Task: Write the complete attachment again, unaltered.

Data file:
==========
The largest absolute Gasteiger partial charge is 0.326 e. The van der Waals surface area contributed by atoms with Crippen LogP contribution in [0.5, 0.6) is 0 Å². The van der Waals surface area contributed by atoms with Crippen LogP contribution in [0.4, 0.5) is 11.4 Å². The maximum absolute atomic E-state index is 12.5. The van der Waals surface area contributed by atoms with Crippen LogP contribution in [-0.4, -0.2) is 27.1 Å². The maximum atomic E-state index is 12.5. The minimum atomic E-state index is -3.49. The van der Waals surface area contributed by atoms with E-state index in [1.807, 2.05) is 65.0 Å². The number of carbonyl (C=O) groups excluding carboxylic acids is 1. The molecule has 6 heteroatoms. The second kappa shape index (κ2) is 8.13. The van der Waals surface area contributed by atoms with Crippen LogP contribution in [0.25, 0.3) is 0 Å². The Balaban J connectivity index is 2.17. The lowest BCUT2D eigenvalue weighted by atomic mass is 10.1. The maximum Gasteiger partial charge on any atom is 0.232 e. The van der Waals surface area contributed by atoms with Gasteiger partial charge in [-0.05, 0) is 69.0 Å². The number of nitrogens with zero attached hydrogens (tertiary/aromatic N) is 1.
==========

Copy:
The largest absolute Gasteiger partial charge is 0.326 e. The van der Waals surface area contributed by atoms with Crippen LogP contribution in [0.5, 0.6) is 0 Å². The van der Waals surface area contributed by atoms with Crippen LogP contribution in [0.4, 0.5) is 11.4 Å². The maximum absolute atomic E-state index is 12.5. The van der Waals surface area contributed by atoms with Crippen LogP contribution in [-0.4, -0.2) is 27.1 Å². The maximum atomic E-state index is 12.5. The minimum atomic E-state index is -3.49. The van der Waals surface area contributed by atoms with E-state index in [1.807, 2.05) is 65.0 Å². The number of carbonyl (C=O) groups excluding carboxylic acids is 1. The molecule has 6 heteroatoms. The second kappa shape index (κ2) is 8.13. The van der Waals surface area contributed by atoms with Crippen LogP contribution in [0.25, 0.3) is 0 Å². The Balaban J connectivity index is 2.17. The lowest BCUT2D eigenvalue weighted by atomic mass is 10.1. The maximum Gasteiger partial charge on any atom is 0.232 e. The van der Waals surface area contributed by atoms with Gasteiger partial charge in [-0.05, 0) is 69.0 Å². The number of nitrogens with zero attached hydrogens (tertiary/aromatic N) is 1.